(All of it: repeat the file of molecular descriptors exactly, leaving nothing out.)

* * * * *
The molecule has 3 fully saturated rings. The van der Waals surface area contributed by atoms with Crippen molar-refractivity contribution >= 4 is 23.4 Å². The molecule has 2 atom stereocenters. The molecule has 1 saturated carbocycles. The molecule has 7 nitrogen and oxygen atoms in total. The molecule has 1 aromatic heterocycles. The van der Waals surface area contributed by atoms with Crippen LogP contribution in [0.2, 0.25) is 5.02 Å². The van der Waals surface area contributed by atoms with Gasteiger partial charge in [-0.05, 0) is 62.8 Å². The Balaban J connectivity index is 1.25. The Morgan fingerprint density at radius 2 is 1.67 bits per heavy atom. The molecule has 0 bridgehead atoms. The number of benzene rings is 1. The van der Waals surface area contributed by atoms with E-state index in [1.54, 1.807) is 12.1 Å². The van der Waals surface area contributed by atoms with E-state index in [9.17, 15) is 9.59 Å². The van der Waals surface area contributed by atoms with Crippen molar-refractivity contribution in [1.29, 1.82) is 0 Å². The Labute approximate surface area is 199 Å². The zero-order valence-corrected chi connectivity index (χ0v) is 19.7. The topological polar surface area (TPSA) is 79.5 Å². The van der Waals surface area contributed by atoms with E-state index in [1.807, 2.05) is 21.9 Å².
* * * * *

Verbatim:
The molecule has 3 fully saturated rings. The van der Waals surface area contributed by atoms with Crippen molar-refractivity contribution >= 4 is 23.4 Å². The molecule has 2 atom stereocenters. The molecule has 1 saturated carbocycles. The molecule has 7 nitrogen and oxygen atoms in total. The molecule has 1 aromatic heterocycles. The van der Waals surface area contributed by atoms with Crippen LogP contribution in [0.2, 0.25) is 5.02 Å². The van der Waals surface area contributed by atoms with Gasteiger partial charge in [-0.05, 0) is 62.8 Å². The Balaban J connectivity index is 1.25. The Morgan fingerprint density at radius 2 is 1.67 bits per heavy atom. The molecule has 0 bridgehead atoms. The number of benzene rings is 1. The van der Waals surface area contributed by atoms with E-state index in [1.54, 1.807) is 12.1 Å². The van der Waals surface area contributed by atoms with E-state index in [9.17, 15) is 9.59 Å². The van der Waals surface area contributed by atoms with Crippen molar-refractivity contribution in [1.29, 1.82) is 0 Å². The Labute approximate surface area is 199 Å². The zero-order valence-corrected chi connectivity index (χ0v) is 19.7. The topological polar surface area (TPSA) is 79.5 Å². The van der Waals surface area contributed by atoms with E-state index in [1.807, 2.05) is 21.9 Å².